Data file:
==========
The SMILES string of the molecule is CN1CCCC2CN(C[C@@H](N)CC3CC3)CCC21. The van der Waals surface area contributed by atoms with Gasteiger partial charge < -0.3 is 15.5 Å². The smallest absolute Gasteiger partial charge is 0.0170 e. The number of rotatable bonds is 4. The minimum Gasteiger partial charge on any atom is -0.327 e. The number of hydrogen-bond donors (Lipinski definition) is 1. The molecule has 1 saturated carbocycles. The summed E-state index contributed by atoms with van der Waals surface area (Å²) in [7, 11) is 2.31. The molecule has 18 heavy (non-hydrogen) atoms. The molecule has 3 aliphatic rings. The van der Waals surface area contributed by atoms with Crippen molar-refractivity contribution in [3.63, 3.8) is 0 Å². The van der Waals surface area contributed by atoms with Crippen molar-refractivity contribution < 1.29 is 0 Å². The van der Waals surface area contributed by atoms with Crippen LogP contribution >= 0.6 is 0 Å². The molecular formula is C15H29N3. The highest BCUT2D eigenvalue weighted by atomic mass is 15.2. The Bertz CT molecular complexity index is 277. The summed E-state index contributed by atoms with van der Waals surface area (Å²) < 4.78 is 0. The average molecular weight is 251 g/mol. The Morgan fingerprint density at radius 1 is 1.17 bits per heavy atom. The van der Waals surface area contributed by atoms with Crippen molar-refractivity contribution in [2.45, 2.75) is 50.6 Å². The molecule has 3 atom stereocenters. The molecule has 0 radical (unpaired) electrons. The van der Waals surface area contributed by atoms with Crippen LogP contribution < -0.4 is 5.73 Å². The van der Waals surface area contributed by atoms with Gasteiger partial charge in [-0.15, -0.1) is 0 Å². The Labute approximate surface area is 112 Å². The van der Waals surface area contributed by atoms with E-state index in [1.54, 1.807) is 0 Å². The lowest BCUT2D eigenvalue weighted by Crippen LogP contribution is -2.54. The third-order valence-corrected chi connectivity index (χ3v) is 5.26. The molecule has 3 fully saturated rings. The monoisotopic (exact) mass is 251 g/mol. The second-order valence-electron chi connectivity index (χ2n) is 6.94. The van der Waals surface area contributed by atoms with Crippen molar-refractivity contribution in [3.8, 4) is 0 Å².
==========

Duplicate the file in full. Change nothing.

The SMILES string of the molecule is CN1CCCC2CN(C[C@@H](N)CC3CC3)CCC21. The van der Waals surface area contributed by atoms with Gasteiger partial charge < -0.3 is 15.5 Å². The smallest absolute Gasteiger partial charge is 0.0170 e. The number of rotatable bonds is 4. The minimum Gasteiger partial charge on any atom is -0.327 e. The number of hydrogen-bond donors (Lipinski definition) is 1. The molecule has 1 saturated carbocycles. The summed E-state index contributed by atoms with van der Waals surface area (Å²) in [7, 11) is 2.31. The molecule has 18 heavy (non-hydrogen) atoms. The molecule has 3 aliphatic rings. The van der Waals surface area contributed by atoms with Crippen molar-refractivity contribution in [3.63, 3.8) is 0 Å². The van der Waals surface area contributed by atoms with Crippen molar-refractivity contribution < 1.29 is 0 Å². The van der Waals surface area contributed by atoms with Crippen LogP contribution >= 0.6 is 0 Å². The molecular formula is C15H29N3. The highest BCUT2D eigenvalue weighted by atomic mass is 15.2. The Bertz CT molecular complexity index is 277. The summed E-state index contributed by atoms with van der Waals surface area (Å²) < 4.78 is 0. The average molecular weight is 251 g/mol. The Morgan fingerprint density at radius 1 is 1.17 bits per heavy atom. The van der Waals surface area contributed by atoms with Crippen molar-refractivity contribution in [2.45, 2.75) is 50.6 Å². The molecule has 3 atom stereocenters. The molecule has 0 radical (unpaired) electrons. The van der Waals surface area contributed by atoms with Crippen LogP contribution < -0.4 is 5.73 Å². The van der Waals surface area contributed by atoms with Gasteiger partial charge in [-0.15, -0.1) is 0 Å². The Labute approximate surface area is 112 Å². The van der Waals surface area contributed by atoms with E-state index in [1.54, 1.807) is 0 Å². The lowest BCUT2D eigenvalue weighted by Crippen LogP contribution is -2.54. The third-order valence-corrected chi connectivity index (χ3v) is 5.26. The molecule has 3 fully saturated rings. The monoisotopic (exact) mass is 251 g/mol. The second-order valence-electron chi connectivity index (χ2n) is 6.94. The van der Waals surface area contributed by atoms with Crippen molar-refractivity contribution in [3.8, 4) is 0 Å².